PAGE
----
The reality is, though, that I am blessed with real and true friends. Friends that are family, both literally and figuratively. Friends that use their mileage points for me. Friends that carve time out of every week to send me a card or to FaceTime with me. Friends that make me laugh until I cry and friends who text me just to check in. Friends who are genuinely happy for me when I get to spend time with another friend. Friends who end their texts and phone calls with “love you.”

As my kindred spirit left today, my mother-in-law and sister-in-law arrived. They, along with my local sister-in-law and family, greeted me with long, protective hugs and faces that showed their happiness at seeing me.

My friends have made the story of my life.
–Helen Keller

This Tuesday I will find out the results of my scans. I will either receive good or bad news about how the Chemotherapy is or isn’t working. My oncology team will either tell me to continue the Chemo regimen I’m in or we will explore other options. I’ve been nervous about this appointment since last weekend. As to be expected, I am still anxious about the appointment, but I sit here writing without the dread that’s been hanging over my head.

I’ve been strengthened and refreshed by my visit with my sweet friend. It’s simply impossible to enjoy the friendship I’ve enjoyed this weekend and continue to have dread in my heart.

And I can feel the support of my family as I head into the week of unknowns ahead of me.

Thank you, Heavenly Father, for reminding me that I’m not alone at all.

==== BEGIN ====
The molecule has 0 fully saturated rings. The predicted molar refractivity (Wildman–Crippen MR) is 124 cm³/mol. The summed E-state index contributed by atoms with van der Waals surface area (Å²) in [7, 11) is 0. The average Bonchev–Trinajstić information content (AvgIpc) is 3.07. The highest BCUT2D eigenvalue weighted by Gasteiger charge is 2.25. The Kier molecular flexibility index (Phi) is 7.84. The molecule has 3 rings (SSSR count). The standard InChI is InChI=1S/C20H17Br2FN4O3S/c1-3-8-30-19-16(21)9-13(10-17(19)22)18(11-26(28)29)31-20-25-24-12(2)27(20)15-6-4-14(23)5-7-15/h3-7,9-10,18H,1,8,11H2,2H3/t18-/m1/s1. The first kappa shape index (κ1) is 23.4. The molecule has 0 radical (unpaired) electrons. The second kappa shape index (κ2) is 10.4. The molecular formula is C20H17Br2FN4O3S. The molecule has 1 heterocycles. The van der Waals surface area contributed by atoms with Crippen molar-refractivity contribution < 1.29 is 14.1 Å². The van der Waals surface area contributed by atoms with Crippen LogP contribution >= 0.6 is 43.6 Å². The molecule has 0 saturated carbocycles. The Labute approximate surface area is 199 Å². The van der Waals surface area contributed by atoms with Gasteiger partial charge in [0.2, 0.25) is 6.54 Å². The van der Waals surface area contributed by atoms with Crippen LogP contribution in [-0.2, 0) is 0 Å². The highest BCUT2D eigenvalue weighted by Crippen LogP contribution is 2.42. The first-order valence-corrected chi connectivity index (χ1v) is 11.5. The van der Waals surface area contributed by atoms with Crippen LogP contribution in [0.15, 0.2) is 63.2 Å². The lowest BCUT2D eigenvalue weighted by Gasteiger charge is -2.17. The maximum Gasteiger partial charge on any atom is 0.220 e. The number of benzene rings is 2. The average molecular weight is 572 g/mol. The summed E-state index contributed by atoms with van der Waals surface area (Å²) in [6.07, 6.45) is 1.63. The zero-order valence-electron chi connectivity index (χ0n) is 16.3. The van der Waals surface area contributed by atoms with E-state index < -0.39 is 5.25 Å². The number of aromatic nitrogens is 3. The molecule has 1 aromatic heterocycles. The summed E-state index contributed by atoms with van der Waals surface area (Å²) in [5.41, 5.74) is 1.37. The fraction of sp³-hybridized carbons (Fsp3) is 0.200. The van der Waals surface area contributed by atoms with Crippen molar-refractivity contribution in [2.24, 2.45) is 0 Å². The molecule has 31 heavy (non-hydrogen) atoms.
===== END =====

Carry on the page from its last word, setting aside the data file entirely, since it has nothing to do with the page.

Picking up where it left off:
xoxo

Phase I Down!

I am happy to inform you that I completed Phase I of my Chemo today! Huzzah! Woohoo! Yay!

I am equally as happy to inform you that tomorrow is my last Neulasta shot! (Insert your desired celebratory exclamation here). Neulasta, I know that you did good things for me, but boy did you make me feel lousy!

In two weeks I will begin my second phase. Weekly infusions of Taxol (or maybe Taxotere) and Carboplatin. Because of my age and relative healthiness (i.e. no Diabetes or other potentially life-threatening conditions), my Oncologist is using a relatively new therapy with me. The plan is to continue at the same dosage for the entire 12 weeks, but since this is a new treatment plan, and I’m one of the first to be treated this way, we will go on a week to week basis to see how I handle it. It may need to be adjusted some, which may extend the phase beyond 12 weeks.

Oh wait, I forgot to tell you the third piece of celebratory news! My lumps are no longer detectable — neither my surgeon nor my Oncology Nurse Practitioner could feel them! My chemo brain is not remembering anymore celebratory expressions, so please fill in some suggestions in the comments.

A little update on how I am feeling: my CBC shows some anemia, which makes sense because I am feeling more fatigue than I have been in previous weeks. This is to be expected, as Chemo is cumulative and is known to make patients anemic. They may add some Iron infusions to my weekly regimen, but we will see.

I am also experiencing pain, which could be my arthritis or from my Chemo or a combination of both. Not much I can do about that except some Tylenol or Advil. And I’ve been told Epsom Salt baths.

Other than that, I am in pretty good spirits. Aunt H & Uncle D visited for a long weekend, and we finally saw Star Wars: The Force Awakens. It exceeded my expectations. Even my mom thought it was fabulous!! Then Saturday my sister (I only have one, so no abbreviation needed) and brother-in-law flew in. They are here until Saturday. Mom, Sis, and I saw Joy on Sunday. I loved it! The boys saw — you guessed it — Star Wars (again).

Spending time with family is wonderful. For the first time in several years, all of us were together for a family meal. With my dad retiring at the end of the year, we informally “roasted” him. Then my aunt H recounted a story about how awesome my dad is, and we all ended up crying happy tears. It was awesome 🙂

Sis bought me some new makeup products that I will be reviewing in my beauty blog, and aunt H bought me some puzzles and games to play when I’m not feeling like staring at technology (much needed). She also gave me the coolest body pillow I’ve ever seen. Which I will post a picture of tomorrow if I can.

xoxo